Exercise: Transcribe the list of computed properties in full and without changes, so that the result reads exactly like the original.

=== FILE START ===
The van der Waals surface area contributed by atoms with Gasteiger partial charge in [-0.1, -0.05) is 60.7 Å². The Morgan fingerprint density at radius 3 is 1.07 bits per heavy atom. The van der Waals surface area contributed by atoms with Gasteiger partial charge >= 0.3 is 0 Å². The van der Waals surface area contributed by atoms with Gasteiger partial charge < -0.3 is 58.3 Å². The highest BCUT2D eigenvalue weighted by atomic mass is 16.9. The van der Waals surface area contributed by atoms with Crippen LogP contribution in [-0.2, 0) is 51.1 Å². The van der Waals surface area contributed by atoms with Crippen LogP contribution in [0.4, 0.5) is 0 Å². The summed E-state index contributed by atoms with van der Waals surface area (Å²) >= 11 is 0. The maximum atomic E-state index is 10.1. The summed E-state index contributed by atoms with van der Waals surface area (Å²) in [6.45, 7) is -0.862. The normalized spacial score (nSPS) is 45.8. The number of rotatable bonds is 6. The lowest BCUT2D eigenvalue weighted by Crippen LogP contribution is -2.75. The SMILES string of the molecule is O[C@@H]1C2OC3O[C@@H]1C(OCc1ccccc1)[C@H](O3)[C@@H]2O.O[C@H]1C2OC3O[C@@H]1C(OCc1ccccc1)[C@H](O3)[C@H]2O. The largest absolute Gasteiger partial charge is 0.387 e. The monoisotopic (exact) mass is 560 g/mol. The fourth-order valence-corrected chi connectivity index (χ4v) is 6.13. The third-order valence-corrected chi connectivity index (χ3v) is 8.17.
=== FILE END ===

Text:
The van der Waals surface area contributed by atoms with Gasteiger partial charge in [-0.1, -0.05) is 60.7 Å². The Morgan fingerprint density at radius 3 is 1.07 bits per heavy atom. The van der Waals surface area contributed by atoms with Gasteiger partial charge >= 0.3 is 0 Å². The van der Waals surface area contributed by atoms with Gasteiger partial charge < -0.3 is 58.3 Å². The highest BCUT2D eigenvalue weighted by atomic mass is 16.9. The van der Waals surface area contributed by atoms with Crippen LogP contribution in [-0.2, 0) is 51.1 Å². The van der Waals surface area contributed by atoms with Crippen LogP contribution in [0.4, 0.5) is 0 Å². The summed E-state index contributed by atoms with van der Waals surface area (Å²) >= 11 is 0. The maximum atomic E-state index is 10.1. The summed E-state index contributed by atoms with van der Waals surface area (Å²) in [6.45, 7) is -0.862. The normalized spacial score (nSPS) is 45.8. The number of rotatable bonds is 6. The lowest BCUT2D eigenvalue weighted by Crippen LogP contribution is -2.75. The SMILES string of the molecule is O[C@@H]1C2OC3O[C@@H]1C(OCc1ccccc1)[C@H](O3)[C@@H]2O.O[C@H]1C2OC3O[C@@H]1C(OCc1ccccc1)[C@H](O3)[C@H]2O. The largest absolute Gasteiger partial charge is 0.387 e. The monoisotopic (exact) mass is 560 g/mol. The fourth-order valence-corrected chi connectivity index (χ4v) is 6.13. The third-order valence-corrected chi connectivity index (χ3v) is 8.17.